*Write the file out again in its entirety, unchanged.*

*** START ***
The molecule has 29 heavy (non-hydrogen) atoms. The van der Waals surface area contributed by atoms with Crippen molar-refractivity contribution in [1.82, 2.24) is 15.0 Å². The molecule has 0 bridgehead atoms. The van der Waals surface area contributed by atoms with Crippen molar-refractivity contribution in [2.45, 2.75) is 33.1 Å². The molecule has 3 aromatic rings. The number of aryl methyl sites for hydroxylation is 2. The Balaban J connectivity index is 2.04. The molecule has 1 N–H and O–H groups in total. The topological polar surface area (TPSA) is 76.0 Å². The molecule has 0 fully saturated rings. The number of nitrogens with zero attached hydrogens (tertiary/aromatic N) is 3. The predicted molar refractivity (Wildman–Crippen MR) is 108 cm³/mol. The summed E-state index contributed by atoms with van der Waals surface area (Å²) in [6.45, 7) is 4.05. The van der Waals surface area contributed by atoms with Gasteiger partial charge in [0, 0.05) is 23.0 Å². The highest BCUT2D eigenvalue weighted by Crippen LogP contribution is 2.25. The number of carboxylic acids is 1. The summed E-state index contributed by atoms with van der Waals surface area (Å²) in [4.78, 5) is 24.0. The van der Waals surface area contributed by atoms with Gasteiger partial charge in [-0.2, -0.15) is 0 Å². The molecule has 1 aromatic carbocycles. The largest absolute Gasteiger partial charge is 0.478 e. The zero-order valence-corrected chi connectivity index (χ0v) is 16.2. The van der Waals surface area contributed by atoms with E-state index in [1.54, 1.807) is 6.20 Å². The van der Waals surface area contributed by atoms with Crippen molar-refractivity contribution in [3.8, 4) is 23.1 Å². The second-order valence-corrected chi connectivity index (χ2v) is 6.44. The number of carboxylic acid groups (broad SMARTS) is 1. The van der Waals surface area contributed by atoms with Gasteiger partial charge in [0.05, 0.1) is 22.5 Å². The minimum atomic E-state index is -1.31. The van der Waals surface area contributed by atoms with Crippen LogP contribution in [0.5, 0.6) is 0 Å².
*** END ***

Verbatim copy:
The molecule has 29 heavy (non-hydrogen) atoms. The van der Waals surface area contributed by atoms with Crippen molar-refractivity contribution in [1.82, 2.24) is 15.0 Å². The molecule has 0 bridgehead atoms. The van der Waals surface area contributed by atoms with Crippen molar-refractivity contribution in [2.45, 2.75) is 33.1 Å². The molecule has 3 aromatic rings. The number of aryl methyl sites for hydroxylation is 2. The Balaban J connectivity index is 2.04. The molecule has 1 N–H and O–H groups in total. The topological polar surface area (TPSA) is 76.0 Å². The molecule has 0 fully saturated rings. The number of nitrogens with zero attached hydrogens (tertiary/aromatic N) is 3. The predicted molar refractivity (Wildman–Crippen MR) is 108 cm³/mol. The summed E-state index contributed by atoms with van der Waals surface area (Å²) in [6.45, 7) is 4.05. The van der Waals surface area contributed by atoms with Gasteiger partial charge in [0, 0.05) is 23.0 Å². The highest BCUT2D eigenvalue weighted by Crippen LogP contribution is 2.25. The number of carboxylic acids is 1. The summed E-state index contributed by atoms with van der Waals surface area (Å²) in [4.78, 5) is 24.0. The van der Waals surface area contributed by atoms with Gasteiger partial charge in [-0.2, -0.15) is 0 Å². The molecule has 1 aromatic carbocycles. The largest absolute Gasteiger partial charge is 0.478 e. The zero-order valence-corrected chi connectivity index (χ0v) is 16.2. The van der Waals surface area contributed by atoms with E-state index in [1.54, 1.807) is 6.20 Å². The van der Waals surface area contributed by atoms with Crippen molar-refractivity contribution in [3.8, 4) is 23.1 Å². The second-order valence-corrected chi connectivity index (χ2v) is 6.44. The number of carboxylic acid groups (broad SMARTS) is 1. The van der Waals surface area contributed by atoms with Gasteiger partial charge in [0.05, 0.1) is 22.5 Å². The minimum atomic E-state index is -1.31. The van der Waals surface area contributed by atoms with Crippen LogP contribution in [0.5, 0.6) is 0 Å².